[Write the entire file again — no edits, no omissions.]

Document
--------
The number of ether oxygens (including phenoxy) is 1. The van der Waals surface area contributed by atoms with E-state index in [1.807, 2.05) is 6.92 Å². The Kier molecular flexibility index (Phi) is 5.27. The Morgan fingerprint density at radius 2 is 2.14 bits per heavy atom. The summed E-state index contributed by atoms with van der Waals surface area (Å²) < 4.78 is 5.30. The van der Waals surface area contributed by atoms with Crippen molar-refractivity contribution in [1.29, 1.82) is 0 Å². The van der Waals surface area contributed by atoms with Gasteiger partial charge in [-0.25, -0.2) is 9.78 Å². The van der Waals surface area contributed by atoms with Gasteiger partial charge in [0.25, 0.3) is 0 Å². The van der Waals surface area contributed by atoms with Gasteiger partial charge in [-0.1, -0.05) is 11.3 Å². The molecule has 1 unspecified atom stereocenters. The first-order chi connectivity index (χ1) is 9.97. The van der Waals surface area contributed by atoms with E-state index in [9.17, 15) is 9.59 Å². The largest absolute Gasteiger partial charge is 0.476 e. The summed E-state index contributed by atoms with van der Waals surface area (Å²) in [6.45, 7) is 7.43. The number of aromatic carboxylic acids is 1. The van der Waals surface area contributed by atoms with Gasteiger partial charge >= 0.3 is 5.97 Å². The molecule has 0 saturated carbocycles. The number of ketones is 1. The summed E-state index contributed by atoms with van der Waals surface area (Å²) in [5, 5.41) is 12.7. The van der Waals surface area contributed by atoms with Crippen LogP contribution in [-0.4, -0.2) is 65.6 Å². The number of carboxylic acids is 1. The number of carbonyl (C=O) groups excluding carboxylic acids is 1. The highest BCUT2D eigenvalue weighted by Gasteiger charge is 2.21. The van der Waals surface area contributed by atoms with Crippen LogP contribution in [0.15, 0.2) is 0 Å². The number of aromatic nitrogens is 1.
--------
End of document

The number of ether oxygens (including phenoxy) is 1. The van der Waals surface area contributed by atoms with E-state index in [1.807, 2.05) is 6.92 Å². The Kier molecular flexibility index (Phi) is 5.27. The Morgan fingerprint density at radius 2 is 2.14 bits per heavy atom. The summed E-state index contributed by atoms with van der Waals surface area (Å²) < 4.78 is 5.30. The van der Waals surface area contributed by atoms with Crippen molar-refractivity contribution in [1.29, 1.82) is 0 Å². The van der Waals surface area contributed by atoms with Gasteiger partial charge in [-0.25, -0.2) is 9.78 Å². The van der Waals surface area contributed by atoms with Gasteiger partial charge in [0.25, 0.3) is 0 Å². The van der Waals surface area contributed by atoms with Gasteiger partial charge in [-0.1, -0.05) is 11.3 Å². The molecule has 1 unspecified atom stereocenters. The first-order chi connectivity index (χ1) is 9.97. The van der Waals surface area contributed by atoms with E-state index in [9.17, 15) is 9.59 Å². The largest absolute Gasteiger partial charge is 0.476 e. The summed E-state index contributed by atoms with van der Waals surface area (Å²) in [6.45, 7) is 7.43. The number of aromatic carboxylic acids is 1. The van der Waals surface area contributed by atoms with Gasteiger partial charge >= 0.3 is 5.97 Å². The molecule has 0 saturated carbocycles. The number of ketones is 1. The summed E-state index contributed by atoms with van der Waals surface area (Å²) in [5, 5.41) is 12.7. The van der Waals surface area contributed by atoms with Crippen LogP contribution in [-0.4, -0.2) is 65.6 Å². The number of carboxylic acids is 1. The number of carbonyl (C=O) groups excluding carboxylic acids is 1. The highest BCUT2D eigenvalue weighted by Gasteiger charge is 2.21. The van der Waals surface area contributed by atoms with Crippen LogP contribution in [0.15, 0.2) is 0 Å². The number of aromatic nitrogens is 1.